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April 30, 2010     Post-Gazette
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April 30, 2010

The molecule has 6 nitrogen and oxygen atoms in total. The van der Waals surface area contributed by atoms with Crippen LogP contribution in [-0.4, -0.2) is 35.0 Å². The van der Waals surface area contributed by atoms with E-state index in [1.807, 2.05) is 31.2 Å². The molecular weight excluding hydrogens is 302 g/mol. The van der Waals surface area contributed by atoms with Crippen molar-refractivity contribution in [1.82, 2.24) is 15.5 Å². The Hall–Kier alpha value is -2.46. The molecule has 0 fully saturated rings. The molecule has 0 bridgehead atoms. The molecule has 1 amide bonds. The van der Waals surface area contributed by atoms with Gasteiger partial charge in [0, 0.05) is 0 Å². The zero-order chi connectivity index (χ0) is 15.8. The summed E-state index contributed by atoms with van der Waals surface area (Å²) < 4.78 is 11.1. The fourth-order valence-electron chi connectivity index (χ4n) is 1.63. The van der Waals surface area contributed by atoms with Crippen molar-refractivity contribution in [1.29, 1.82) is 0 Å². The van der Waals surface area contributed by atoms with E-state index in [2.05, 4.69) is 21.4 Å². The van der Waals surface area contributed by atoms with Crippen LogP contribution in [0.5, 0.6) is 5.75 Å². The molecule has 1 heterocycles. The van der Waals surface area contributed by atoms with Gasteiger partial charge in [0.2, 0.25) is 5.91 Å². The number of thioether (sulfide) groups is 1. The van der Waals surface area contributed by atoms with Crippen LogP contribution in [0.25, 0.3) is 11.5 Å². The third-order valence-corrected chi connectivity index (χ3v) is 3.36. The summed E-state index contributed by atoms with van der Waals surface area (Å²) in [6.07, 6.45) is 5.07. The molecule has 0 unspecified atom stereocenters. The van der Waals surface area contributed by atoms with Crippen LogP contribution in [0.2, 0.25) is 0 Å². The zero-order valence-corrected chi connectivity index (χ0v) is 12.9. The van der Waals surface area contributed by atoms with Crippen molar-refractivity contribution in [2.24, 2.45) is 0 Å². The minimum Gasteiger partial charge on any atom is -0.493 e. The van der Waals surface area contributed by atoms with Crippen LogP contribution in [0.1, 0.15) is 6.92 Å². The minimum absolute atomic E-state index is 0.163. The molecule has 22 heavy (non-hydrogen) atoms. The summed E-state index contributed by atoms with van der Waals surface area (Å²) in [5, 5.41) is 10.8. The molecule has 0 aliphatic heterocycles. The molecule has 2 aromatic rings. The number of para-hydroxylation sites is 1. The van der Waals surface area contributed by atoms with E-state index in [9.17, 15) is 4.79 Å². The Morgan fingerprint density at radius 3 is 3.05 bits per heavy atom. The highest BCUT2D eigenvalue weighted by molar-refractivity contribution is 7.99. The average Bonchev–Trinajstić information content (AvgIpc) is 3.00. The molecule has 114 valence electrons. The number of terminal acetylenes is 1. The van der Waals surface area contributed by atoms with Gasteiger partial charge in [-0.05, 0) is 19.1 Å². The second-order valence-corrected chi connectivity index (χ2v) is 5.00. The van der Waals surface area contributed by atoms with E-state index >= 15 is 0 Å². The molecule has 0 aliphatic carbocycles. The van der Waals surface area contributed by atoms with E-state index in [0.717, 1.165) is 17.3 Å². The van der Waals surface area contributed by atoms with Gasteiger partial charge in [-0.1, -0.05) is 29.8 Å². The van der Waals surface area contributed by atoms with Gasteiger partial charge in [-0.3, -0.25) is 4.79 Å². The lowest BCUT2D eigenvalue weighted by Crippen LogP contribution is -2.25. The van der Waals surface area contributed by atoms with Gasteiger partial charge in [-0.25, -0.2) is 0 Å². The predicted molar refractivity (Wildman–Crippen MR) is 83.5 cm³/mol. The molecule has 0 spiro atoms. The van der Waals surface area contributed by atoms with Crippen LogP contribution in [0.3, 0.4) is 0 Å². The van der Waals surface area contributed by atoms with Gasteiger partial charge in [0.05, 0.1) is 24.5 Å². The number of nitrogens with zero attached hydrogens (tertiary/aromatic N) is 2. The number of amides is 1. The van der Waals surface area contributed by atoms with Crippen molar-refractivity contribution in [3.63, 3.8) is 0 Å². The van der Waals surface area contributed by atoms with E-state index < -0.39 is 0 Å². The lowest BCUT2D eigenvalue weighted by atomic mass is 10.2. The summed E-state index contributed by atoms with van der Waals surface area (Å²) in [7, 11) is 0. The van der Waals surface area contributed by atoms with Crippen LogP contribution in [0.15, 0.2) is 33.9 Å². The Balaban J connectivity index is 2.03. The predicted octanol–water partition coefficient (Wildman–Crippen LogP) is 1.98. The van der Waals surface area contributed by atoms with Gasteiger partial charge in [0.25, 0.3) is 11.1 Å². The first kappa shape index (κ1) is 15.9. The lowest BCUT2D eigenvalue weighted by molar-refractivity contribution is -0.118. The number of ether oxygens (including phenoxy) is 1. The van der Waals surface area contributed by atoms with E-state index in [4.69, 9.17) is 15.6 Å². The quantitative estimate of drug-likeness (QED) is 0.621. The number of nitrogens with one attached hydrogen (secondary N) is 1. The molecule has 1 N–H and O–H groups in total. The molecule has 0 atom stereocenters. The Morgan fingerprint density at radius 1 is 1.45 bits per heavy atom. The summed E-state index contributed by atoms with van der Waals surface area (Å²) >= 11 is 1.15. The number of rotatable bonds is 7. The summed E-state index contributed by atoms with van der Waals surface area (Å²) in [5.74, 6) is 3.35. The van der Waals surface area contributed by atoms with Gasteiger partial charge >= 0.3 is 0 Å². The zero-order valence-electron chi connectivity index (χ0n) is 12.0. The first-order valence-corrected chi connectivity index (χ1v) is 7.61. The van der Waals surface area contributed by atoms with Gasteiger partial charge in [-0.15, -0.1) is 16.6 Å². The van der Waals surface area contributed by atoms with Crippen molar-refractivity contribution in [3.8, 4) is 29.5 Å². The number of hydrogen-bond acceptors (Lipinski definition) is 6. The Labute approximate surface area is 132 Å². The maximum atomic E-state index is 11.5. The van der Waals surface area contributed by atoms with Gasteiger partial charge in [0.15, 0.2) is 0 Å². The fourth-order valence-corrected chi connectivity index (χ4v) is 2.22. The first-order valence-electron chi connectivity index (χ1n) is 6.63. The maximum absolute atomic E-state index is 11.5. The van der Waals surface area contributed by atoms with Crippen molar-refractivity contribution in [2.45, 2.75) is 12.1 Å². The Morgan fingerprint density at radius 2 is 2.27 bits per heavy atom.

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Page12 POST-GAZETTE, APRIL 30, 2010 Ray 15arron's 11 O'CLOCK NEWS Dead issue! Two German women have been arrested for trying to smuggle a dead relative onto a plane in sunglasses and a hat. Gitta Jaran, 66, and her daughter Anke Anusic, 41, allegedly tried to wheel Jaran's dead husband, Willi, aboard a plane from the U.K. to Germany to avoid a $5,000 repa- triation fee on coffins. Coroners later determined that Willi, 91, had died days pre- viously, a charge Anusic calls "completely ludicrous." "He came in the taxi with us," says Anusic. "He was a bit pale, but he was moving." Wow! Anger over the health-care overhaul has sparked nearly a threefold increase in the number of serious threats against members of Congress, the FBI reports. Law- makers received 42 threats in the first three months of the year, compared with 15 in the last three months. Good for herr Since leaving her $125,000- a-year job as Alaska's governor last July, Sarah Palin has raked in $12 million in book royalties, speaking fees and payments from two TV shows. Yes, we are one of Palin's admirers. Huh? Prescription drug use is up -- and so is the number of deaths and hospitaliza- tions caused by them. A recent study by medical researchers at West Virginia Uni- versity combed through data from about 8 million hospital admissions every year over seven years. The results were unsettling: The number of people who overdosed on sedatives, tranquilizers and opioids, which are typically prescribed for pain, rose 65% between 1999 and 2006. Accidental hospi- talizations from these drugs jumped by 37% during that period, while intentional over- doses rose by an alarming 130%. Prescrip- tion drugs are "as powerful, addictive and dangerous as heroin," study author Jeffrey Coben tells Scientific American. Many experts feel the drugs are over-prescribed. Bottles of pills often wind up sitting in the medi- cine cabinet, where teens and others can find and abuse them. Speaking of prescriptions, doctors may write their prescriptions in illegible Latin, but their bills are always written in plain English. Carlo Scostumato claims there's only one thing harder to read than the hand- writing on the wall, and that's a doctor's prescription. Sicilian wines are in the news! "Sicily is not the first place in Italy that comes to mind when I think of white wine," said Bill Daley in the Chicago Tribune. But wine authority Jancis Robinson believes Sicilian wines have come a long way in recent years, so I decided to give them a taste. The most "widely planted" of the Sicilian white grapes is Catarratto, followed by Trebbiano. Robinson recommends three bottles of Si- cilian wine that are inexpensive and work especially well with seafood, making them "refreshing choices for summer entertain- ing." And the wines are: 2008 Colosi Bianco, 2008 Curatolo Mulinea Insolia and 2007 Ajello Majus. The astute Tom Analetto of Medford, says, "There's no comparison between wine and women: wine improves with age." The brilliant, attractive Mona Lisa Cappuccio of East Boston, thinks age improves all wines except the whine of man. Speaking of wine, remember, you never, never, sip wine while eating a salad! Wine is not compatible with vinegar! Italians and French always eat their salads at the end of the main course. "Pizza and basketball are a lot alike," said Ed Levine and Adam Kuban on Every Day with Rachael Ray. Local loyalties are strong. That's why our search for the country's best pizzaiolo, or pizza maker, used the NCAA Tournament as a model: We visited 64 pizzerias in 25 cities, and these were our "final four." Pizzeria Mozza, Los Angeles; Motorino, New York; Great Lake, Chicago and Pizzeria Bianco in Phoenix selected as the very best of the 64 we tasted. More healthy tips! To keep your skin healthy get a dose of vitamin D. Simply eat more fish, eggs, and milk to promote O O O clear skin , and "lower your risk of getting some cancers." Watch your exercisel High-impact workouts, like running and jumping, might make you sweat, but they also loosen the skin, caus- ing it to sag. Instead, try "low-impact aerobic exercise," such as spinning. Skip the strawl To avoid a halo of wrinkles around your mouth, drink straight from a cup instead of using a straw, That "constant lip puckering" can take its toll over time. Must admit we do down a vitamin D every day. Money bag! An elderly Australian man donated a suitcase to the Salvation Army, only to be told by his wife that their life sav- ings were sewn into the lining of the bag. Police tracked down the suitcase, which had been sold, and charged two people with depositing the $93,000 in the bank. Mental-health advocates are protesting a new Burger King commercial in which men in white coats tackle the King after he goes "crazy" and offers his new burger for an "insane" price. Advocates called the ad "appalling" and said it mocked the mentally ill. Burger King said no offense was intended. Standing tall! French President Nicolas Sarkozy, who's famously sensitive that he stands only 5-feet-5, had a custom-built podium flown to the U.S. to make him look taller while giving a speech at Columbia University. Rumors have it that every time President Sarkozy looks in the mirror, he takes a bow. Nurses are earning more than doctors! According to a physician recruiting and con- sultation firm, family doctors could expect an average base salary of $173,000 in 2009, while certified nurse anesthetists (CRNASs) were offered $189,000. Wee bit of show business stuff by the stately musicologist Albert Natale. Susan Sarandon is still a little stunned to be single. She broke up with partner Tim Robbins last year, after a two-decade relationship. "It's a long time to not be dating and then be going back into it," admits the actress, who is 63. Singer Tony Martin christened his profes- sional career as a saxophonist with the Ray Noble orchestra in 1938. After success as a band singer, he went on his own and scored with hits such as "To Each His Own," "Tonight We Love," "There's No Tomorrow," and "Kiss of Fire." Singer/actress Bette Midler began as an extra in the film "Hawaii" (1966) and also played in "Fiddler on the Roof." Besides being a Grammy win- ning singer, Bette has had considerable success in both serious and comedy films. Actresses Jean Harlow and Ginger Rogers had each been considered for the part of Ann Darrow in the 1933 film "King Kong" before the part ultimately went to Fay Wray, Nancy Sinatra co-starred and sang with EIvis Presley in the 1968 film "Speedway." Within three weeks of release, "The Chipmunk Song" sold two-and-a-half million records and was the fastest selling record of 1958. And Tony Bennett served as the summer TV replacement for Perry Como twice in the 1950s. Some Italian American history: Italians were allowed to own land in Maryland in 1649. It would seem, however, that some Italians may have come to Maryland, the only place on the Atlantic seaboard, north of Florida, in which Catholics were allowed to settle as early as 1632. The first Italian to come to Georgia was Paul Amatis. He landed with the first colonists at Charles- ton, South Carolina, on January 13, 1733. In 1768, 110 Italian colonists settled in Florida. The first teacher of modern lan- guages in an American college was Carlo Bellini, a native of Florence. Bellini was appointed a professor of languages at the College of William and Mary in 1778. Bellini taught the French, Spanish, German and Italian languages. AMERICA IS l BEAUTIFUL ITALIAN NAME Recipes from the Homeland by Vita Orlando Sinopoli COPYRIGHT, ALL RIGHTS RESERVED LINGUINE WITH CLAMS IN BIANCO in White Sauce 2 dozen freshly steamed littleneck clams* 4 or 5 garlic cloves chopped 1/4 cup of olive, canola oil, or a mixture of both 1 tablespoon chopped parsley {preferable fresh) Romano or Parmesan grated cheese l pound linguine *OPTIONAL: In place of freshly steamed clams, use two cans of chopped or minced clams and two bottles of clam juice available in supermarkets. To steam clams: Wash clam shells thoroughly several times. Add about one quarter of an inch of water to sauce- pan and place on burner to heat. Then add clams. Cover and allow steaming until the clamshells open. Remove saucepan from burner. Remove clams from shells and set aside. Save the broth. White sauce preparation: Skin and chop garlic cloves. Heat oil slightly in two-quart saucepan over medium heat before adding chopped garlic. Simmer slowly. Do not brown garlic. Remove pan from burner for a few seconds before adding parsley and clam broth from steamed clams. Return to burner and bring to a boil. Add clams, chopped or whole. When mixture comes to a boil, turn off burner. Cover and let stand. Follow directions on package for cooking linguine or pasta as desired. After draining cooked pasta in colander, place in serving bowl. Pour clam broth from saucepan over linguine. Top each serving with one or more tablespoons of clams. Serve with preferred grated cheese. *Use directions above for preparing oil, garlic mixture. Remove saucepan from burner and let stand a few seconds before adding parsley, bottled clam juice and clams. Bring to a slow boil for a few seconds. Turn off burner. Cover and let stand. Then follow directions above for serving the clams in bianco with the cooked pasta. Serves four. NOTE: One of my delights is to prepare this meal for my family and friends with fresh steamed littlenecks whenever possible. It always reminds me of the many times we experi- enced the pleasure of digging for littlenecks along various north or south shore beaches during my childhood. We couldn't wait to return home for Mama to prepare this meal for as. Whenever I use fresh steamed littlenecks today, I make sure to save some in the shell after steaming. I top each serving bowl of linguine with the chopped littlenecks and a few little- necks in the shell. * Baker Warns of More Spending (Continued from Page 2) cally motivated, not a gen- uine embrace of fiscally conservative positions. Only Charlie Baker understands these issues and has the proven record of reform needed to turn around our state government." Baker and Tisei support cutting the income and sales taxes to 5% and repealing the new alcohol tax. Before the Legislature caved to the r M From YBakery Perch VITA ORLANI)O S1NOPOLI outrage of overtaxed Massa- chusetts residents, Baker had vowed that if he were governor, the Legislature's attempt to undermine Prop- osition 21/2 would be "dead on arrival." This announcement is one of a host of policy solutions put forward by the Baker- Tisei team and for more information please visit www.charliebaker2O l 1st Generation Italian-American Vita Orlando Sinopoli Shares with us a delightful recollection of her memories as a child growing up in Boston's "Little Italy" and a collection of Italian family recipes from the homeland. Great as Gifts FROM MY BAKERY PERCH available on AMAZON.COM and in local bookstores -- ask for Hard cover #1-4010-9805-3 ISBN Soft Cover #1-4010-9804-5 ISBN WWW.BOSTONPOSTGAZETTE.COM